Mounting an old brass lens.

Discussion in 'Camera Building, Repairs & Modification' started by vickersdc, Dec 6, 2010.

  1. vickersdc

    vickersdc Member

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    I've just received the lens that will be used for my next sliding box camera (an 8x5 rapid symmetrical). Unfortunately it came without the mounting flange as you can see from the image.

    [​IMG]

    So, I'm having to cut a square of brass sheet out, that I can then epoxy the lens too. This means that I can still use the lens on future camera builds too.

    How else do others manage with this? I was thinking about turning the thread down on a lathe and then mounting it to another flange, or soldering it to another flange. However, my engineering buddy was worried that it could damage the lens... so we binned those ideas!
     
  2. Allen Friday

    Allen Friday Member

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    I have mounter similar lenses using flexible pipe clamps. I used wooden lens boards. Just cut a hole in the wooden board the diameter of the lens. Put the lens through the board--the black part of the lens will stick out the back of the board. Put a piece of rubber whether stripping around the back of the lens and tighten a pipe clamp around the rubber using enough pressure to hold the lens in place.

    Another option is to find a local machinist and have a mounting flange made. I have had a few made over the years and the cost was very reasonable.

    Personally, I wouldn't glue anything to the lens--or do anything that permanently changes the lens.
     
  3. Roger Thoms

    Roger Thoms Subscriber

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    There are a lot of flanges on ebay, perhaps you could find a flange for the lens. Another option that I have read about here and on LFPF is to make the hole in lens board a little undersized and thread the lens directly into the board. The lens board would need to be wood of coarse. From the look of your lens once it was threaded into the board you could put some kind of a clamp on the lens barrel for added security.

    I to would be hesitant to glue and especially to machine the threads of the lens.

    Roger

    BTW: I enjoyed your thread on your last camera build.
     
    Last edited by a moderator: Dec 6, 2010
  4. Jim Noel

    Jim Noel Member

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    Allen's idea is magnificent. Cheap, quick, secure and very easy to accomplish. The next time I come up with an old lens missing its ring, I am going to steal the idea.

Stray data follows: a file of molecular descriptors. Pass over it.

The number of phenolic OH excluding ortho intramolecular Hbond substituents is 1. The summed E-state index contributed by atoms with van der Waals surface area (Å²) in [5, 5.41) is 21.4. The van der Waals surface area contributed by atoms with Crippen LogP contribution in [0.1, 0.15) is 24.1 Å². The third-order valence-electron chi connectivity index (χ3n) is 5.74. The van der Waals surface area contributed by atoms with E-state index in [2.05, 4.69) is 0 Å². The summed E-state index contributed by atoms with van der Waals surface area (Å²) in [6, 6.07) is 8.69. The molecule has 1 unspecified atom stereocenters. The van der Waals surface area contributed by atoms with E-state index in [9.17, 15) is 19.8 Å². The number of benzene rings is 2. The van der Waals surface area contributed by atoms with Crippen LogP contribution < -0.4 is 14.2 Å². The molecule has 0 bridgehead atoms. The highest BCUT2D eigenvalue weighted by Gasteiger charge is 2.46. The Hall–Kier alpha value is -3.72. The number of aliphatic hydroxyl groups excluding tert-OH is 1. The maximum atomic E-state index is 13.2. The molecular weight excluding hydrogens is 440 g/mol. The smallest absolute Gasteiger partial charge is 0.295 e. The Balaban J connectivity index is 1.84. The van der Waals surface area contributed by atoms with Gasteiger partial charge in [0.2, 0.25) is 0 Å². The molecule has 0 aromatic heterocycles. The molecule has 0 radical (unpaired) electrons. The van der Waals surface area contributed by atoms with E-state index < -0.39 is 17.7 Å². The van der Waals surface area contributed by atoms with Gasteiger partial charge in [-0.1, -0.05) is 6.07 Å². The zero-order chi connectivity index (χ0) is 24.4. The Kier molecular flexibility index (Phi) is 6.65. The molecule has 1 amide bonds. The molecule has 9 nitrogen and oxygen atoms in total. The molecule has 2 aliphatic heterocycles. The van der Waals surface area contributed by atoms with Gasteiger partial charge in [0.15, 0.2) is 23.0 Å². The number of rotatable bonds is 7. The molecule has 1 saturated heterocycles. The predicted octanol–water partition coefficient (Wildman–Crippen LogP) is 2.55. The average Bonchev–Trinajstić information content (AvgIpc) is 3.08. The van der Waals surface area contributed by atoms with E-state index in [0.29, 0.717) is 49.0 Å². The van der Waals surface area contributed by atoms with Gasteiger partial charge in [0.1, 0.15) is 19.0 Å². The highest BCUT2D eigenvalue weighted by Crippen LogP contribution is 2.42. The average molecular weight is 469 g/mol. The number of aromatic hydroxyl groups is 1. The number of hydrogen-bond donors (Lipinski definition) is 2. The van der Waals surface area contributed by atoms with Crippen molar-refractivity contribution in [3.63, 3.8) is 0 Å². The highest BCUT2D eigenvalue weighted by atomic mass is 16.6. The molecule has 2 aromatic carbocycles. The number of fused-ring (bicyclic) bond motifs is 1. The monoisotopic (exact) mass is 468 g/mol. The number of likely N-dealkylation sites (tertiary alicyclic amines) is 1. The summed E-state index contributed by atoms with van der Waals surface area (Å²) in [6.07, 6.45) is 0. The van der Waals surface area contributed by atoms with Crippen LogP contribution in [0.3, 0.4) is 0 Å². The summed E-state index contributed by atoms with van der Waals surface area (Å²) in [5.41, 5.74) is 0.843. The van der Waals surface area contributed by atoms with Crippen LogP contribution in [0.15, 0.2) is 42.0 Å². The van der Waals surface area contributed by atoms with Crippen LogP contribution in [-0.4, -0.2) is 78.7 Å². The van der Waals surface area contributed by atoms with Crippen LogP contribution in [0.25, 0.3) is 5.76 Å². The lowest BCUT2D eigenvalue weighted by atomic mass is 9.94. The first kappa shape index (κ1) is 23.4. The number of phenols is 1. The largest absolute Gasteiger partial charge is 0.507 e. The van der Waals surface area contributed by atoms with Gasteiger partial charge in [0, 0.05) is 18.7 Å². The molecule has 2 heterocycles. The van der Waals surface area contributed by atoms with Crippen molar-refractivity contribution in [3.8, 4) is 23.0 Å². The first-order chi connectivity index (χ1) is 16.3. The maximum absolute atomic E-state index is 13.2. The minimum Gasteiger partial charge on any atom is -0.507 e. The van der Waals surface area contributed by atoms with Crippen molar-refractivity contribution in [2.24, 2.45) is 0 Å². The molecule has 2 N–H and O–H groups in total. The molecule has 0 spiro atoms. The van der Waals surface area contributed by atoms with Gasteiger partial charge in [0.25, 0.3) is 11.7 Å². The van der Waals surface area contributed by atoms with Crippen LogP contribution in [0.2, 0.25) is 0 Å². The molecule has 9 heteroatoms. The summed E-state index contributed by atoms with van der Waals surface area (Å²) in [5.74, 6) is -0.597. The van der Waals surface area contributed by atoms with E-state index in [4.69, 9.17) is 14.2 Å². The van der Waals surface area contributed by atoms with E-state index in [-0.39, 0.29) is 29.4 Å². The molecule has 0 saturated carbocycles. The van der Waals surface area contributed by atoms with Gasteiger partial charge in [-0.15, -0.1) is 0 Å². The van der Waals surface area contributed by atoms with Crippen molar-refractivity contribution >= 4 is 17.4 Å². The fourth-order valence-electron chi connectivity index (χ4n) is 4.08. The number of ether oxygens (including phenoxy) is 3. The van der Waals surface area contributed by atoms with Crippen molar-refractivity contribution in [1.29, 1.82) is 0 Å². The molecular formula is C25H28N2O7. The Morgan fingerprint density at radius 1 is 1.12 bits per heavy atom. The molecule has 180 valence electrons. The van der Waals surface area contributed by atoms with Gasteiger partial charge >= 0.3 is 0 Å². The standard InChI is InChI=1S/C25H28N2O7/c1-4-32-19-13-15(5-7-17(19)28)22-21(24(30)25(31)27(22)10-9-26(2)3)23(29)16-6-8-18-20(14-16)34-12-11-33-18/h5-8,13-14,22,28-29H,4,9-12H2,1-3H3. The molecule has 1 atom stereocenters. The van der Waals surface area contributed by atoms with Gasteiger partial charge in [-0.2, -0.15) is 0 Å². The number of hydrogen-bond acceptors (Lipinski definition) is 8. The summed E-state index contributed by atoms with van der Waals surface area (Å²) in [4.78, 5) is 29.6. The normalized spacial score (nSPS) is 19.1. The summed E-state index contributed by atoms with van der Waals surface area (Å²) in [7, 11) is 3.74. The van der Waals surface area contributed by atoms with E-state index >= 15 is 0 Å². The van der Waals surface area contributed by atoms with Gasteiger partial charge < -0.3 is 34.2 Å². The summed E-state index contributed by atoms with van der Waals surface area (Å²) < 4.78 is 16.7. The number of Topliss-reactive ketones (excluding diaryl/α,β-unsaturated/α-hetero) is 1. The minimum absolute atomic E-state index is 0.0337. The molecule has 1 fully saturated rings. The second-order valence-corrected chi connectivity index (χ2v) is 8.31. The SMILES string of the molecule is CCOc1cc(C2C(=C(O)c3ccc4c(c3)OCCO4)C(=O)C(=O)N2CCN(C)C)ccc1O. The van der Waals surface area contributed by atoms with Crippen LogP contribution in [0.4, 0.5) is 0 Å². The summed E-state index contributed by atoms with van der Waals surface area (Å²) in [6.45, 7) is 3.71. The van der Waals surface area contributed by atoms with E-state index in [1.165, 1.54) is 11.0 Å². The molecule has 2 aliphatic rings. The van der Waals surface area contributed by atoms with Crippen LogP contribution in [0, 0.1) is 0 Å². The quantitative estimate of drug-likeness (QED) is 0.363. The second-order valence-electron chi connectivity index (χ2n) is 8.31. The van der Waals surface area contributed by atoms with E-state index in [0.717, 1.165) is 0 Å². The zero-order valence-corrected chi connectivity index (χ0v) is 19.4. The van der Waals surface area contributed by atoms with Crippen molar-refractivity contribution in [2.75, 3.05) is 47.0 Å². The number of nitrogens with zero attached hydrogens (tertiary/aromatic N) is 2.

5. Whiteymorange

    Whiteymorange Member

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    Two things: First, I usually find that cutting a hole the proper size in masonite or hardboard and then, after applying some wax to the threads of the lens, screwing that right into the board. The threads will cut the board enough to have a pretty secure fit and you can unscrew it to change boards or lenses. The second point is that you might want to use hot glue instead of epoxy if you go with the metal mount. Hot glue is sufficiently strong to make a good, firm mount, but can be removed from the metal threads should you wish to take the plate off (say you find a flange sometime in the future, or need a smaller plate for a different camera.) Warming the metal somewhat before gluing makes things easier.
     
  6. TheFlyingCamera

    TheFlyingCamera Membership Council Council

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    Yes, don't epoxy it! That is at best difficult to reverse should you want to mount it on a different camera, or worse, decide you're not happy with the lens and want to sell it. The above-mentioned options will all work of course, or best if you can find one (the prices have shot up in the last couple years), an iris clamp (aka universal lens mount). Get one bigger than the largest lens you plan to use on the camera, mount it up to your front standard with an equally big hole behind it, and voila - you now can use any lens you want on the camera, interchangeably, as often as you like.

    Another less expensive option would be to take the lens to a local machine shop and have them make you a new flange.
     
  7. rrankin

    rrankin Member

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    Whitey's idea of screwing the threads right into a wooden board is probably simplest. You can also use a hole roughly the correct size and use Blu-tack to hold the lens in place. That one shouldn't be particularly heavy, so the tack stuff will hold it. You can also get a 'universal flange' that attaches to a lens board and then clamps down on your various lenses without a flange.

    What size do you need? Maybe someone has a spare lying around that would fit it.
     
  8. bdial

    bdial Subscriber

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    I have used Whitey's method. Works good.
     
  9. vickersdc

    vickersdc Member

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    I'm getting the vibes that you don't like the idea of epoxying the lens :D

    I want the lens to be secure - the aperture 'ring' is slightly stiff and I don't want the lens to be moving around or falling out at an inopportune moment! I can't see that BluTack is going to cut it personally. I'll make the brass sheet 'flange' anyway, but hold off epoxying until I've tried out some of the other ideas that you've either mentioned here, or PM'ed me.

    So, there's a reprieve... for the moment :wink: